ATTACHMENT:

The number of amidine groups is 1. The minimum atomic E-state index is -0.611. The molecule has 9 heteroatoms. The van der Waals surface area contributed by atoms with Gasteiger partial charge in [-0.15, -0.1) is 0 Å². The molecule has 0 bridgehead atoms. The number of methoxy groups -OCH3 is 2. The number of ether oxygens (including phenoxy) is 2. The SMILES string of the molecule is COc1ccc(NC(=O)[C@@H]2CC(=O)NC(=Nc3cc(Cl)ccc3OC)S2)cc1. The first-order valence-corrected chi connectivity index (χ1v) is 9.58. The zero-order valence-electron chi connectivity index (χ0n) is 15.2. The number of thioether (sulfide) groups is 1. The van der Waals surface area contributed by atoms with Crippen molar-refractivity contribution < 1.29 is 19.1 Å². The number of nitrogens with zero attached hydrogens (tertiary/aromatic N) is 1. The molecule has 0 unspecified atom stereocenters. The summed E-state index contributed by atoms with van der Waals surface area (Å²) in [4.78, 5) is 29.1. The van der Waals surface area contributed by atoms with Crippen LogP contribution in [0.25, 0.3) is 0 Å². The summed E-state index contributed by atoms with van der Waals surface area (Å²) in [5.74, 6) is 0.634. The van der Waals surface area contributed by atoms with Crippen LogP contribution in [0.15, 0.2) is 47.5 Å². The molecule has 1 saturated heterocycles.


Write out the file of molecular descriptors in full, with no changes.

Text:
The number of amidine groups is 1. The minimum atomic E-state index is -0.611. The molecule has 9 heteroatoms. The van der Waals surface area contributed by atoms with Gasteiger partial charge in [-0.15, -0.1) is 0 Å². The molecule has 0 bridgehead atoms. The number of methoxy groups -OCH3 is 2. The number of ether oxygens (including phenoxy) is 2. The SMILES string of the molecule is COc1ccc(NC(=O)[C@@H]2CC(=O)NC(=Nc3cc(Cl)ccc3OC)S2)cc1. The first-order valence-corrected chi connectivity index (χ1v) is 9.58. The zero-order valence-electron chi connectivity index (χ0n) is 15.2. The number of thioether (sulfide) groups is 1. The van der Waals surface area contributed by atoms with Crippen molar-refractivity contribution < 1.29 is 19.1 Å². The number of nitrogens with zero attached hydrogens (tertiary/aromatic N) is 1. The molecule has 0 unspecified atom stereocenters. The summed E-state index contributed by atoms with van der Waals surface area (Å²) in [4.78, 5) is 29.1. The van der Waals surface area contributed by atoms with Crippen LogP contribution in [0.25, 0.3) is 0 Å². The summed E-state index contributed by atoms with van der Waals surface area (Å²) in [5.74, 6) is 0.634. The van der Waals surface area contributed by atoms with Crippen LogP contribution in [0.15, 0.2) is 47.5 Å². The molecule has 1 saturated heterocycles.